Drew Bardana is a freelance illustrator from Oregon, United States. He graduated in Illustration from the Pacific Northwest College of Art and recently celebrated his first year as a full-time illustrator!
“A big “aha” moment for me was when I realized that learning to draw was different than learning to draw for illustration … You have to learn the rules in order to know how to break them.”
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Can you please tell us a bit about your background? Please add at least one random interesting fact about you.
I’m a 30-something guy from Oregon, United States. I grew up in the suburbs outside of Portland, Oregon and I graduated from Pacific Northwest College of Art in 2014.
I was a sign artist at Whole Foods Market for a number of years and I have been freelancing illustration work since 2014.
I’m now celebrating my first year as a full-time illustrator. It’s been an exciting and terrifying journey. I’m happy to share my experience and knowledge. Thank you all for this opportunity!
An interesting fact about me is that – well, two things – I love horror movies and I love chihuahuas. They go hand-in-hand, really. You need a cute little thing to squeeze when you’re scared on the couch! 🙂
What inspired you to make art?
I was obsessed with the Pokemon trading cards when I was younger. I would spend hours trying to replicate the characters on the cards and draw my own scenes. I carried a sketchbook with me even in elementary school.
My family has been a big influence. They encouraged me to pursue art education and cheered me on each step of the way. My grandfather’s dream is to see my illustration on the cover of the New Yorker. He shows me new covers and his favorite artists whenever I visit.
In art school, I really admired the work of Josh Cochran and A. Richard Allen. I admired how these illustrators blended traditional drawing media with digital. Crude graphite drawings with bold digital colors or painted textures and artful marks with sharp digital shapes. These are things that excite me and I try to replicate in my practice.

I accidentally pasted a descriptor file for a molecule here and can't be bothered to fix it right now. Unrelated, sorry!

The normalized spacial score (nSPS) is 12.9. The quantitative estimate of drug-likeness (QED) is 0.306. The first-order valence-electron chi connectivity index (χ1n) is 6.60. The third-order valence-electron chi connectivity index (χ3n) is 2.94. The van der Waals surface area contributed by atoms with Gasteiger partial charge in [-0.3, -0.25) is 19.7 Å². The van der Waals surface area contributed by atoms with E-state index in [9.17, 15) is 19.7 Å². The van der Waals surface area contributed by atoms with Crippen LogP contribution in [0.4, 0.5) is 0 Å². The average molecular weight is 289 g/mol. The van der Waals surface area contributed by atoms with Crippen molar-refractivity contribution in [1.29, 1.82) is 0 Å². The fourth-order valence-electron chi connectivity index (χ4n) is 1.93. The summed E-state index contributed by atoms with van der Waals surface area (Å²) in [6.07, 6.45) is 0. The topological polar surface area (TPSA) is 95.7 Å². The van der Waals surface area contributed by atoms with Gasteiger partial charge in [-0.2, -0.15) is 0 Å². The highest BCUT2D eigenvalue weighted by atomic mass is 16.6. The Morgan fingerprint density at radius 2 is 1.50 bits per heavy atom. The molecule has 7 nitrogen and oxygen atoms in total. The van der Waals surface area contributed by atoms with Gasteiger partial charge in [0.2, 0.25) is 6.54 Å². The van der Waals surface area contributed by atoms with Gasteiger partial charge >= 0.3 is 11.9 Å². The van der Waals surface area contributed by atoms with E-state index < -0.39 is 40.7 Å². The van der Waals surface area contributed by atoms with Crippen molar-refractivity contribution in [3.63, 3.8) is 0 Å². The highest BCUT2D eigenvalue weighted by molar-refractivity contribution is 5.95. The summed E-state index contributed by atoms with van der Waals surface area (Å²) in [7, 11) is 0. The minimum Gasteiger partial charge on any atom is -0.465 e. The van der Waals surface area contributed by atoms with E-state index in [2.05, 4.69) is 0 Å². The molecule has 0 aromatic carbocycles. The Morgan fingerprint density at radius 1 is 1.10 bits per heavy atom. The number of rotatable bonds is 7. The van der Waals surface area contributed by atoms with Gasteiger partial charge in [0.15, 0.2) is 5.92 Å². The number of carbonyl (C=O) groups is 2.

Did you study at art school(s) or are you self-taught?
I studied illustration at Pacific Northwest College of Art. It was a small school at the time and I had a tight-knit group of illustration nerds as friends.
A big “aha” moment for me was when I realized that learning to draw was different than learning to draw for illustration. I was taking figure drawing and painting as my core artist development classes, which were focused on drawing from life and realism. But in my illustration classes, I had to un-learn or reject all that stuff I was learning to make an interesting style of art for illustration. You have to learn the rules in order to know how to break them.
My “haha” moment was on my first day of class. I was so excited to be in art school that I had worn my sweater inside-out and backwards. The tag was showing and everything! *face-palm* LOL
There was a class at PNCA called “Art Marketplace” that explored real-life applications of illustration. Students made illustrations for maps, packaging, character designs, advertisement, etc. And once a week there was an in-class quick turnaround assignment like a rush spot illustration for the New York Times. I found this to be really beneficial in understanding where illustration lived in the world and what it would be like as a working illustrator. So cool!!
How did you develop your own art style?
My art style has developed over a number of years and I hope it continues to develop, really.
When I was first out of school I had this rough graphite and ink splatter style. It was gritty and it was winning me editorial jobs on gritty subjects. I was grateful for the work, but I struggled through it. I realized that my art style did not represent who I was and what I was interested in. I shifted my portfolio by creating work that was a little cleaner, had brighter colors, and depicted lighthearted scenes of people, animals, and food.